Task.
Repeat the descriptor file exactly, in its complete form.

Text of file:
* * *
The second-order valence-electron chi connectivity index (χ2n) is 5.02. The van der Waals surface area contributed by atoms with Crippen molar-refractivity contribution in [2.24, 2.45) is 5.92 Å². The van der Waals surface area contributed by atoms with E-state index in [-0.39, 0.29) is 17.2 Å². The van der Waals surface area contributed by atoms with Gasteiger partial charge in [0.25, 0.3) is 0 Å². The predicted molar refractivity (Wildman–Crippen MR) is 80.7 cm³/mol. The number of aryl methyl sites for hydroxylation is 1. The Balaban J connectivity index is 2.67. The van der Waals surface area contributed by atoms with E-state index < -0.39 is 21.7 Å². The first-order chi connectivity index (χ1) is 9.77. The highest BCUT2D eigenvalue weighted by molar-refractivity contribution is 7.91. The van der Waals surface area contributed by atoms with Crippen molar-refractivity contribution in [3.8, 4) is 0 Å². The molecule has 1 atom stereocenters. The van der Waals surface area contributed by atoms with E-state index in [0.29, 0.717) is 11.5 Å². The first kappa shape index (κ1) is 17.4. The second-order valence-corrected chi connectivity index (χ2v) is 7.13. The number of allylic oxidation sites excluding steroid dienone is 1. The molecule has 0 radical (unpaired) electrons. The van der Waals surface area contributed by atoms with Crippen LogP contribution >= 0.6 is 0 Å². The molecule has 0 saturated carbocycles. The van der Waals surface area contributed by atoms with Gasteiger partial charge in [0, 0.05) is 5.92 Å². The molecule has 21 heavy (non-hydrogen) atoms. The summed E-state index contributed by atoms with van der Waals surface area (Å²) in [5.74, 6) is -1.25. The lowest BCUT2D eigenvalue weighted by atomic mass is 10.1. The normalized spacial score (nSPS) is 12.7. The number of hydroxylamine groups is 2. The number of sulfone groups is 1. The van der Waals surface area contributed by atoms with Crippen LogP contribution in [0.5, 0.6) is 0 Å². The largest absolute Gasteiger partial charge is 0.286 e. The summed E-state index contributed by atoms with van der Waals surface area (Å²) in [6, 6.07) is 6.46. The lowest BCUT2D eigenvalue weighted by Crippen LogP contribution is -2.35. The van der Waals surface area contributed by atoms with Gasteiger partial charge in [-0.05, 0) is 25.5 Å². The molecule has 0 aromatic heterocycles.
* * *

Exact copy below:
The second-order valence-electron chi connectivity index (χ2n) is 5.02. The van der Waals surface area contributed by atoms with Crippen molar-refractivity contribution in [2.24, 2.45) is 5.92 Å². The van der Waals surface area contributed by atoms with E-state index in [-0.39, 0.29) is 17.2 Å². The van der Waals surface area contributed by atoms with Gasteiger partial charge in [0.25, 0.3) is 0 Å². The predicted molar refractivity (Wildman–Crippen MR) is 80.7 cm³/mol. The number of aryl methyl sites for hydroxylation is 1. The Balaban J connectivity index is 2.67. The van der Waals surface area contributed by atoms with E-state index < -0.39 is 21.7 Å². The first-order chi connectivity index (χ1) is 9.77. The highest BCUT2D eigenvalue weighted by molar-refractivity contribution is 7.91. The van der Waals surface area contributed by atoms with Crippen molar-refractivity contribution in [3.8, 4) is 0 Å². The molecule has 1 atom stereocenters. The van der Waals surface area contributed by atoms with E-state index in [0.29, 0.717) is 11.5 Å². The first kappa shape index (κ1) is 17.4. The second-order valence-corrected chi connectivity index (χ2v) is 7.13. The number of allylic oxidation sites excluding steroid dienone is 1. The molecule has 0 radical (unpaired) electrons. The van der Waals surface area contributed by atoms with Crippen LogP contribution >= 0.6 is 0 Å². The molecule has 0 saturated carbocycles. The van der Waals surface area contributed by atoms with Gasteiger partial charge in [0, 0.05) is 5.92 Å². The molecule has 21 heavy (non-hydrogen) atoms. The summed E-state index contributed by atoms with van der Waals surface area (Å²) in [5.74, 6) is -1.25. The lowest BCUT2D eigenvalue weighted by atomic mass is 10.1. The normalized spacial score (nSPS) is 12.7. The number of hydroxylamine groups is 2. The number of sulfone groups is 1. The van der Waals surface area contributed by atoms with Crippen LogP contribution in [0.5, 0.6) is 0 Å². The largest absolute Gasteiger partial charge is 0.286 e. The summed E-state index contributed by atoms with van der Waals surface area (Å²) in [6, 6.07) is 6.46. The lowest BCUT2D eigenvalue weighted by Crippen LogP contribution is -2.35. The van der Waals surface area contributed by atoms with Gasteiger partial charge in [-0.05, 0) is 25.5 Å². The molecule has 0 aromatic heterocycles.